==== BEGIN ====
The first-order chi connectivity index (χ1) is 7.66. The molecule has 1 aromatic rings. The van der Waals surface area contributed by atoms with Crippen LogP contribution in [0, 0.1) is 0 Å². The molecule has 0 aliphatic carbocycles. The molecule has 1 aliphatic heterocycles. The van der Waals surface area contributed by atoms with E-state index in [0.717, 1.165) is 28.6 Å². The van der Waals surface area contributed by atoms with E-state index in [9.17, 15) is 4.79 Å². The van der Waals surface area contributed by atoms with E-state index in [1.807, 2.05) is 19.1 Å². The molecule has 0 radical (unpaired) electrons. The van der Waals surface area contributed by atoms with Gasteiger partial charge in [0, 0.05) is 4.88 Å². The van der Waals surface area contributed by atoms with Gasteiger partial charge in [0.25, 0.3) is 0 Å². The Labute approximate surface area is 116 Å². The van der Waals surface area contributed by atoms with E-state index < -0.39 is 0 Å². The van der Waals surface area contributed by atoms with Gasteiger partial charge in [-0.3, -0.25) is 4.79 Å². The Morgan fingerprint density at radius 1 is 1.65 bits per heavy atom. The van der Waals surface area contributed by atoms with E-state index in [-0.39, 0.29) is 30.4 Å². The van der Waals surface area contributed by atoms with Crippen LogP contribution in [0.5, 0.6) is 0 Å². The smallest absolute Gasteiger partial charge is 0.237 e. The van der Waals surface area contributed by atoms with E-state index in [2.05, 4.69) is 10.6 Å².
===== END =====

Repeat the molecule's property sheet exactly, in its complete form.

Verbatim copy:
The first-order chi connectivity index (χ1) is 7.66. The molecule has 1 aromatic rings. The van der Waals surface area contributed by atoms with Crippen LogP contribution in [0, 0.1) is 0 Å². The molecule has 0 aliphatic carbocycles. The molecule has 1 aliphatic heterocycles. The van der Waals surface area contributed by atoms with E-state index in [0.717, 1.165) is 28.6 Å². The van der Waals surface area contributed by atoms with E-state index in [9.17, 15) is 4.79 Å². The van der Waals surface area contributed by atoms with E-state index in [1.807, 2.05) is 19.1 Å². The molecule has 0 radical (unpaired) electrons. The van der Waals surface area contributed by atoms with Gasteiger partial charge in [0, 0.05) is 4.88 Å². The van der Waals surface area contributed by atoms with Gasteiger partial charge in [0.25, 0.3) is 0 Å². The Labute approximate surface area is 116 Å². The van der Waals surface area contributed by atoms with E-state index < -0.39 is 0 Å². The van der Waals surface area contributed by atoms with Gasteiger partial charge in [-0.3, -0.25) is 4.79 Å². The Morgan fingerprint density at radius 1 is 1.65 bits per heavy atom. The van der Waals surface area contributed by atoms with E-state index in [-0.39, 0.29) is 30.4 Å². The van der Waals surface area contributed by atoms with Crippen LogP contribution in [0.5, 0.6) is 0 Å². The smallest absolute Gasteiger partial charge is 0.237 e. The van der Waals surface area contributed by atoms with E-state index in [2.05, 4.69) is 10.6 Å².